American Vampire v.1

Rating: 
3

In recent years, that old horror staple, the vampire, has been co-opted by the froo-frooey clutches of melodramatic, angsty teen romance.  Well, American Vampire is trying damn hard to reclaim the bloodsuckers for the horror crowd, and it's fairly successful in doing so.  Although American Vampire is Scott Snyder's baby, having Stephen King write the origin of the series' protagonist is a surefire way to get lots of notice and establish the series' horror roots.

Now, admittedly, I've never had much interest in vampires (or zombies, mummies, creatures from any lagoons, or werefolk for that matter), so I'm not necessarily the target audience for a book like this (though it's far more up my alley than, say, Twilight).  But the high concept is sound enough - ancient European vampires come to the United States, a young land ripe for exploitation.  Along the way, they create a new vamp, one Skinner Sweet, and the new land, the new blood (where, exactly, Skinner is descended from is never mentioned, although he appears to have European ancestry somewhere up the tree) and ole' Charles Darwin's theory combine to create a whole new breed of vampire.

V.1 collects the first five issues of the comic book serial, each chapter containing a lead story by Snyder set in 1920s Hollywood and a second yarn by King, which stretches from the old west of the 1880s to the mountainous frontier of the early 20s.

Snyder's story focuses less on Skinner Sweet than on struggling young actress Pearl Jones.  Ambitious and dedicated, yet good-hearted, Pearl winds up vamp-food, but survives due to Skinner's involvement.  What follows is, alas, a slightly pedestrian revenge.  Which is a shame, because the early chapters show promise, with Pearl and her roommate looking for ways to get ahead and struggling to make ends meet.  Snyder writes some snappy patter between the two ladies. Though not revolutionary, it's solid material. After vamping up, it's fairly amazing how quickly Pearl slips into the one-liner-heavy bravado of an action heroine, and how convenient it is for her to have a swell guy (with an unrequited crush on her and who, oh yeah, just happens to be a military veteran) who is willing to led her feed on him, nurse her bruised ego, and then help her go a'killing.

King's Skinner origin of Skinner winds up being a little more intriguing, if only to see how Snyder chooses to develop the series' mythology going forward.  Skinner is largely a background player in Snyder's first arc, empowering Pearl but leaving her to her own vengeance.  In King's hands, Skinner is presented as fairly loathsome (though perhaps just slightly less despicable than the European vampires who create him), yet the entire narrative is framed through the eyes of a very biased storyteller and the possibility of embellished events certainly exists.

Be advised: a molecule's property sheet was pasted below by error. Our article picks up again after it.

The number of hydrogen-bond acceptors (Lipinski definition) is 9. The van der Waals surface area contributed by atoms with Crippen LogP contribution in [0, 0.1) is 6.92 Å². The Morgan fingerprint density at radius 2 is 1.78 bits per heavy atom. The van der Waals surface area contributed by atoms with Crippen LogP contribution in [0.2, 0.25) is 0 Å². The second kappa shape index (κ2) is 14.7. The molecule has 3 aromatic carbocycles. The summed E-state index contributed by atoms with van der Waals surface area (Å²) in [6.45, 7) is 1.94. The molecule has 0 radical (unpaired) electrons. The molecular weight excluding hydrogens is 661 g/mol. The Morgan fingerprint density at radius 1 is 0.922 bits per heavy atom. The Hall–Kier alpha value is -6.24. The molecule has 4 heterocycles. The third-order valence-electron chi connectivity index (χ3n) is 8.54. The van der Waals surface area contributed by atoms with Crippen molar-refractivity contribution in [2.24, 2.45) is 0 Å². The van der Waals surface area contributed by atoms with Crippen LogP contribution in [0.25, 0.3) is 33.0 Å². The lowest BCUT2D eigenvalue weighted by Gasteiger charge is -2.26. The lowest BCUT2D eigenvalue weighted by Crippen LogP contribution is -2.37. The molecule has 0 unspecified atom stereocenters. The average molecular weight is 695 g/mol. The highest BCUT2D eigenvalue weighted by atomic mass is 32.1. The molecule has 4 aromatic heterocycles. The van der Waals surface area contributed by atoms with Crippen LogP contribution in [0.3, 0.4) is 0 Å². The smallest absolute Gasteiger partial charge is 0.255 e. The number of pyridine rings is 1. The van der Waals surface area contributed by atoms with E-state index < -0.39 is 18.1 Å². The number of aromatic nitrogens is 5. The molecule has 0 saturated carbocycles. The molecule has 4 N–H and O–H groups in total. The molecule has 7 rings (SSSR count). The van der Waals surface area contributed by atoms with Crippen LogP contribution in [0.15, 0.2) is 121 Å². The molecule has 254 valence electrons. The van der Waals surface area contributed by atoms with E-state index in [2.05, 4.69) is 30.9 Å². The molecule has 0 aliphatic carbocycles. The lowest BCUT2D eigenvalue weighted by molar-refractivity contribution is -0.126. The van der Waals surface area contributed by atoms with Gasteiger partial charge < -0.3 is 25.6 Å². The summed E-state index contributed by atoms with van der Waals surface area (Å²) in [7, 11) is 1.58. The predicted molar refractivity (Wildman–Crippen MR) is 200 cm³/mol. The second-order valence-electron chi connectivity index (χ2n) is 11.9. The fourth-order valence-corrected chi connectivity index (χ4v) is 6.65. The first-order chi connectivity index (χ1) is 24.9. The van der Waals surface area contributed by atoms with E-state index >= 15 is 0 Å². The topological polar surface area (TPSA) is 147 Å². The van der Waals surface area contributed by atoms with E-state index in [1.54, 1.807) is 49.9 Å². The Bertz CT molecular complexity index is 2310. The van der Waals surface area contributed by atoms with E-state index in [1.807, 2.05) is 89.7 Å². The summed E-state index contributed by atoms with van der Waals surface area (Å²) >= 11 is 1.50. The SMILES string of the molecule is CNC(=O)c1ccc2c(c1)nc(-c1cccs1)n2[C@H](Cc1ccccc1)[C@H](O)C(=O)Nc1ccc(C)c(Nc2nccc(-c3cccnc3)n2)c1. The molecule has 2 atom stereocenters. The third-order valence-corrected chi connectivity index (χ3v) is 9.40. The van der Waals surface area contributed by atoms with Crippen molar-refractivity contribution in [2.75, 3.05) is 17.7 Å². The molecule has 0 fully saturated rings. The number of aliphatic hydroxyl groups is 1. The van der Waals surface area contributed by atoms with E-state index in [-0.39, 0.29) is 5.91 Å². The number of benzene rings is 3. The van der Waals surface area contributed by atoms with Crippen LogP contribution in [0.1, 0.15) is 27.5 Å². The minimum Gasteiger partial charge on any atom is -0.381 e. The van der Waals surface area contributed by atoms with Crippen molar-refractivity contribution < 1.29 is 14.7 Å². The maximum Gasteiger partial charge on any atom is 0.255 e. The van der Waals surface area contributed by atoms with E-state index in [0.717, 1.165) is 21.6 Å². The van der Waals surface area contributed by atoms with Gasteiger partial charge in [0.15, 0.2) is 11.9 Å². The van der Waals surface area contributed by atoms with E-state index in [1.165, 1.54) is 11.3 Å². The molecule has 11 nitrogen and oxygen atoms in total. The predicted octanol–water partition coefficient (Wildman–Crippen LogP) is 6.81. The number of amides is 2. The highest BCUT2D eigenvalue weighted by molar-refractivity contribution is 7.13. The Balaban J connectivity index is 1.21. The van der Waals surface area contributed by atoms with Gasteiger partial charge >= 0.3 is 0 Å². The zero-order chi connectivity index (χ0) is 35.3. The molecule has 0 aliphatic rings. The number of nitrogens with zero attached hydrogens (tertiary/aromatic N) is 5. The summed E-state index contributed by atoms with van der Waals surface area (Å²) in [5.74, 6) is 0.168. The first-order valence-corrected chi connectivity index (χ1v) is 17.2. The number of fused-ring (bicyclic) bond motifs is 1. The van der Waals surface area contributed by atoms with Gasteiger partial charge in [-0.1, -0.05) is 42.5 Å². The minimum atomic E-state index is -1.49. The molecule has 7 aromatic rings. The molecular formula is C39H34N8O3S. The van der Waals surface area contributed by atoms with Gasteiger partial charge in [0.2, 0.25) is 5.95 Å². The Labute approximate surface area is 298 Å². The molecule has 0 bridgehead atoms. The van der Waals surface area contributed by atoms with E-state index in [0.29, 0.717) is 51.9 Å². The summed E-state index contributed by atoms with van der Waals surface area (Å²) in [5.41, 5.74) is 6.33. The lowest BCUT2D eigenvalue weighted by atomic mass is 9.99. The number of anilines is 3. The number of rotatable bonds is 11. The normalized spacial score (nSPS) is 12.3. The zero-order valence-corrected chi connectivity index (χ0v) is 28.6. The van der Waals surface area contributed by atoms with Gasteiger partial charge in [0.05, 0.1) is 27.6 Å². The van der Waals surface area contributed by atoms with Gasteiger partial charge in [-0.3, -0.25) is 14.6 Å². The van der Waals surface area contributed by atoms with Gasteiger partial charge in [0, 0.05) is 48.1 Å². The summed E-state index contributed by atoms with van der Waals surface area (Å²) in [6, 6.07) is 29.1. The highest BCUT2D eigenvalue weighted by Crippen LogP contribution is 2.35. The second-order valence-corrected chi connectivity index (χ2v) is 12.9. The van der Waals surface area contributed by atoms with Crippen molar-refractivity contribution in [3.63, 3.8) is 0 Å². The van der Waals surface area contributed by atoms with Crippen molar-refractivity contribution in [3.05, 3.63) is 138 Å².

So there's possibilities in the story.  Not much of it's been realized as of yet, but on at least one level, American Vampire hits its mark.  Rafael Albuquerque, that dude can draw.  From the distended, unsettling anatomy of the American vampires to the memorable character designs, everything in the book looks like Albuquerque put serious thought into who the characters are and how they would appear.  Illustrating Snyder's portion of the book with clean, open lines and King's portion with inkwashes, Albuquerque also gives each segment its own distinct look while still appearing part of a singular graphic vision.

As American Vampire progress, it promises to explore 20th century America.  Hopefully future installments will use the vampires to explore the American id, rather than getting too wrapped up in its own mythology and middling horror riffs.  There's still potential here, and it looks freaking amazing, but right now it has little appeal outside its core vampire/horror fan base (which is, frankly, probably considerable and not to be discounted).


-- review by Michael C. Lorah

 

Fanged Films

From the Library

The Bat in NatureIndigenous to Central and South America, vampire bats live in a very strong social culture. The develop bonds with other bats in the colony, and learn to recognize each other through sound and scent. Vampire bats tend to live in caves, trees, or buildings. Their colonies can reach numbers of up to 2000 bats, but most colonies tend to house approximately 100 bats.
Blood has been a symbol of life since very ancient times. The blood in our veins has always been iconic of our continuing life. To lose too much blood is to lose consciousness, breath, and eventually, our very lives. If a person or animal is already dead and is cut open, blood does not flow. Only the living have blood that flows. Blood has been used throughout the ages as a ceremonial sacrifice.

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